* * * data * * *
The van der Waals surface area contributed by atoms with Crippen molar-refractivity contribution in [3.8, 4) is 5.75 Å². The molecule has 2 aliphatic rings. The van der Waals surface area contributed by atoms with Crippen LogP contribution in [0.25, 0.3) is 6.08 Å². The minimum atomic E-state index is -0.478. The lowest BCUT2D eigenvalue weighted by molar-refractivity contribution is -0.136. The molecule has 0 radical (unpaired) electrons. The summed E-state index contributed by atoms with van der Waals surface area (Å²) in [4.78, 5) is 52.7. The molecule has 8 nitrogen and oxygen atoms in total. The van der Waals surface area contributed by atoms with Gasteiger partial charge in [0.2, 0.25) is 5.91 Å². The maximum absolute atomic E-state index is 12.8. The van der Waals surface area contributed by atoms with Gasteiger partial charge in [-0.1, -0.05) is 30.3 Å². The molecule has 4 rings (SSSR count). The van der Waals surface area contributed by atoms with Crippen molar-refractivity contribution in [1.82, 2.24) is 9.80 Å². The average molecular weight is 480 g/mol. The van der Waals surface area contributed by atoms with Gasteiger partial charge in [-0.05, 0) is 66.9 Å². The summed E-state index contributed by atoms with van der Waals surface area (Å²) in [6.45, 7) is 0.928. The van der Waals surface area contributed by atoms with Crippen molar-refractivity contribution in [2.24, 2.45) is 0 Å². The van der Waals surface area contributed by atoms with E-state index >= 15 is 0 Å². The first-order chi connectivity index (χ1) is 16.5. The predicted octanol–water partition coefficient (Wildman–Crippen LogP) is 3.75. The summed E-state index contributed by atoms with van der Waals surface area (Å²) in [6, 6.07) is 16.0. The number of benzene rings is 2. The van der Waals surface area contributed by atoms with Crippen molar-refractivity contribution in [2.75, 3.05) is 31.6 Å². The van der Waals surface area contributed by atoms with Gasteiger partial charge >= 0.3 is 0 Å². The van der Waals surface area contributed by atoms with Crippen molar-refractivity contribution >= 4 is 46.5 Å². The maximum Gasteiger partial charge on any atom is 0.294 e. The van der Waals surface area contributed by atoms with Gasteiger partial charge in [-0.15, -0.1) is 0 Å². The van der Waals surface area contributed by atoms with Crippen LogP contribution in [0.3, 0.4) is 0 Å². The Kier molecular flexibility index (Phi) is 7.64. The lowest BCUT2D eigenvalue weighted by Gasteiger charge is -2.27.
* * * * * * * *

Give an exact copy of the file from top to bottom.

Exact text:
The van der Waals surface area contributed by atoms with Crippen molar-refractivity contribution in [3.8, 4) is 5.75 Å². The molecule has 2 aliphatic rings. The van der Waals surface area contributed by atoms with Crippen LogP contribution in [0.25, 0.3) is 6.08 Å². The minimum atomic E-state index is -0.478. The lowest BCUT2D eigenvalue weighted by molar-refractivity contribution is -0.136. The molecule has 0 radical (unpaired) electrons. The summed E-state index contributed by atoms with van der Waals surface area (Å²) in [4.78, 5) is 52.7. The molecule has 8 nitrogen and oxygen atoms in total. The van der Waals surface area contributed by atoms with Gasteiger partial charge in [0.2, 0.25) is 5.91 Å². The maximum absolute atomic E-state index is 12.8. The van der Waals surface area contributed by atoms with Gasteiger partial charge in [-0.1, -0.05) is 30.3 Å². The molecule has 4 rings (SSSR count). The van der Waals surface area contributed by atoms with Crippen molar-refractivity contribution in [1.82, 2.24) is 9.80 Å². The average molecular weight is 480 g/mol. The van der Waals surface area contributed by atoms with Gasteiger partial charge in [-0.05, 0) is 66.9 Å². The summed E-state index contributed by atoms with van der Waals surface area (Å²) in [6.45, 7) is 0.928. The van der Waals surface area contributed by atoms with Crippen molar-refractivity contribution in [2.24, 2.45) is 0 Å². The van der Waals surface area contributed by atoms with E-state index >= 15 is 0 Å². The first-order chi connectivity index (χ1) is 16.5. The predicted octanol–water partition coefficient (Wildman–Crippen LogP) is 3.75. The summed E-state index contributed by atoms with van der Waals surface area (Å²) in [6, 6.07) is 16.0. The number of benzene rings is 2. The van der Waals surface area contributed by atoms with Crippen molar-refractivity contribution in [2.75, 3.05) is 31.6 Å². The van der Waals surface area contributed by atoms with Gasteiger partial charge >= 0.3 is 0 Å². The van der Waals surface area contributed by atoms with Crippen molar-refractivity contribution >= 4 is 46.5 Å². The maximum Gasteiger partial charge on any atom is 0.294 e. The van der Waals surface area contributed by atoms with Gasteiger partial charge in [-0.15, -0.1) is 0 Å². The van der Waals surface area contributed by atoms with Crippen LogP contribution in [0.3, 0.4) is 0 Å². The Kier molecular flexibility index (Phi) is 7.64. The lowest BCUT2D eigenvalue weighted by Gasteiger charge is -2.27.